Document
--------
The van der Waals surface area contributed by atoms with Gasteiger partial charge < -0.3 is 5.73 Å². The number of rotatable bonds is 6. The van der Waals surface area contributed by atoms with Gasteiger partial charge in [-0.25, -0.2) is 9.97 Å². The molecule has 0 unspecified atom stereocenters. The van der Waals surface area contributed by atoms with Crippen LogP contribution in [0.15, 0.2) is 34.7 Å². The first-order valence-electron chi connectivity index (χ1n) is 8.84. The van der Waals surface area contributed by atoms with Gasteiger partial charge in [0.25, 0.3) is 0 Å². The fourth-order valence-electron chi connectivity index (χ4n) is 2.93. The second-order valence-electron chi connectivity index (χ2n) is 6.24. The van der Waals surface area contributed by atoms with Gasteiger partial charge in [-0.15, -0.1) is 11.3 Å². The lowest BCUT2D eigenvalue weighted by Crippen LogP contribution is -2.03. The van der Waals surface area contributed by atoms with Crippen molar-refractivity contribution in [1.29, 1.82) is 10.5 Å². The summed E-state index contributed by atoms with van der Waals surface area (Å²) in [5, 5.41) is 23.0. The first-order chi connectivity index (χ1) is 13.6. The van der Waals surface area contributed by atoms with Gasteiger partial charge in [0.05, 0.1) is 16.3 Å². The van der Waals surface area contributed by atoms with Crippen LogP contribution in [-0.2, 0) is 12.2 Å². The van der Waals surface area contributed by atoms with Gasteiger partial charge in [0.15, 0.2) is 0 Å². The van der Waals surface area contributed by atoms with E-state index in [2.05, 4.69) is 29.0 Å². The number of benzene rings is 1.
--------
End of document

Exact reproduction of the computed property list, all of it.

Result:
The van der Waals surface area contributed by atoms with Gasteiger partial charge < -0.3 is 5.73 Å². The number of rotatable bonds is 6. The van der Waals surface area contributed by atoms with Gasteiger partial charge in [-0.25, -0.2) is 9.97 Å². The molecule has 0 unspecified atom stereocenters. The van der Waals surface area contributed by atoms with Crippen LogP contribution in [0.15, 0.2) is 34.7 Å². The first-order valence-electron chi connectivity index (χ1n) is 8.84. The van der Waals surface area contributed by atoms with Gasteiger partial charge in [0.25, 0.3) is 0 Å². The fourth-order valence-electron chi connectivity index (χ4n) is 2.93. The second-order valence-electron chi connectivity index (χ2n) is 6.24. The van der Waals surface area contributed by atoms with Gasteiger partial charge in [-0.15, -0.1) is 11.3 Å². The lowest BCUT2D eigenvalue weighted by Crippen LogP contribution is -2.03. The van der Waals surface area contributed by atoms with Crippen molar-refractivity contribution in [1.29, 1.82) is 10.5 Å². The summed E-state index contributed by atoms with van der Waals surface area (Å²) in [5, 5.41) is 23.0. The first-order chi connectivity index (χ1) is 13.6. The van der Waals surface area contributed by atoms with Gasteiger partial charge in [0.05, 0.1) is 16.3 Å². The van der Waals surface area contributed by atoms with Crippen LogP contribution in [-0.2, 0) is 12.2 Å². The van der Waals surface area contributed by atoms with Gasteiger partial charge in [0.15, 0.2) is 0 Å². The van der Waals surface area contributed by atoms with E-state index in [2.05, 4.69) is 29.0 Å². The number of benzene rings is 1.